Dry skin brushing is an easy way to help keep skin smooth, soft, and healthy. Dry skin brushing stimulates the sweat and oil glands, which decrease production with age, and helps stimulate collagen in the skin. Dry skin brushing also exfoliates the layers of dead cells, improving skin’s appearance (our skin's ability to shed the outermost layer of cells decreases with age), and can help break up areas of cellulite.
To use the dry skin brushing technique, use a natural bristled brush, preferably a long-handled bath brush. Note that it must be of natural bristles because nylon can tear the skin and disturb the electro-magnetic balance of the skin. Never wet your brush; dry skin is important as water acts as a lubricant and the beneficial affects of the friction are lost.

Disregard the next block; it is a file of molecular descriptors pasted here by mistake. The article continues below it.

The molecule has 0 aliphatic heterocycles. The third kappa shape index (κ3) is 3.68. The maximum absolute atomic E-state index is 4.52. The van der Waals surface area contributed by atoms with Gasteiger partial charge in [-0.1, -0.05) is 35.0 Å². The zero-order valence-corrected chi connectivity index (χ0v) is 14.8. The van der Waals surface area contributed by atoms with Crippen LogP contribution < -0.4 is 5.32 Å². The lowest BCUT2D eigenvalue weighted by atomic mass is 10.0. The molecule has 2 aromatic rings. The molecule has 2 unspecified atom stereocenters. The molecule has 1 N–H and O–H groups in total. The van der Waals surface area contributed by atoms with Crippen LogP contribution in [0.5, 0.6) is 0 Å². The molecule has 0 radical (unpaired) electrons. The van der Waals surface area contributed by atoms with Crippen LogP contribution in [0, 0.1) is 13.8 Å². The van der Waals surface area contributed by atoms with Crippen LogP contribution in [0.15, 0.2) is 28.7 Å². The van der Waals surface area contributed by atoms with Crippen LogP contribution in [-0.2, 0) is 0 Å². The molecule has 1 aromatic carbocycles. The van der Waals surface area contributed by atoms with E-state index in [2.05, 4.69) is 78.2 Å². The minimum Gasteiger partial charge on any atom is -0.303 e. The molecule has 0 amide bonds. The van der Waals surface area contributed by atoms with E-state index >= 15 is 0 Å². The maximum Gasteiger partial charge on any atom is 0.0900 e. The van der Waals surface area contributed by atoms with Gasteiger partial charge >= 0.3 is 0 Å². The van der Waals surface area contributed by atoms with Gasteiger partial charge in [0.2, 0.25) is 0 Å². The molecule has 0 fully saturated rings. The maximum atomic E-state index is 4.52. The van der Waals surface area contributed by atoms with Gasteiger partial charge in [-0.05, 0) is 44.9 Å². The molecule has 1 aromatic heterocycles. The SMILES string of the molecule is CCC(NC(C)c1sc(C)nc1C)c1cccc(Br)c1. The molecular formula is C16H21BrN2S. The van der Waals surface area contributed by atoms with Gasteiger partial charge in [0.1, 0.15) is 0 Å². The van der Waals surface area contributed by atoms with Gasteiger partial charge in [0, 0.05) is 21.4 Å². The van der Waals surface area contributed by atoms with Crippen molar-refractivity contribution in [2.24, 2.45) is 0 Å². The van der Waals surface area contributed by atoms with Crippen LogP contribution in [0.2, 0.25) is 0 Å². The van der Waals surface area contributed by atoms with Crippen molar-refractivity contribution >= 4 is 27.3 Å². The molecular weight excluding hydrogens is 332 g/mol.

Using small circles, move your brush all over the bare body. As you move through each area, it may assist lymphatic flow to begin in the lymph node for that area, then work from the outer extremities towards that lymph node. Begin at the feet and work towards the heart to stimulate venous circulation. Do not brush the face or any tender or inflamed areas, but do brush the soles of the feet.
The brush may feel rough to begin with, so use gentle pressure until you become used to the sensation. Increase the pressure as needed. Dry skin brush at least once a day for best results.
It can also be helpful to follow dry skin brushing with a salt scrub (use ½-cup of sea salt or Epsom salt, add sufficient olive oil (you can also use sweet almond oil) to made a paste. Add a few drops of essential oil if you want). Rub all over the body, avoiding the eyes, mucous membranes, and any broken skin. Then rinse off in the shower.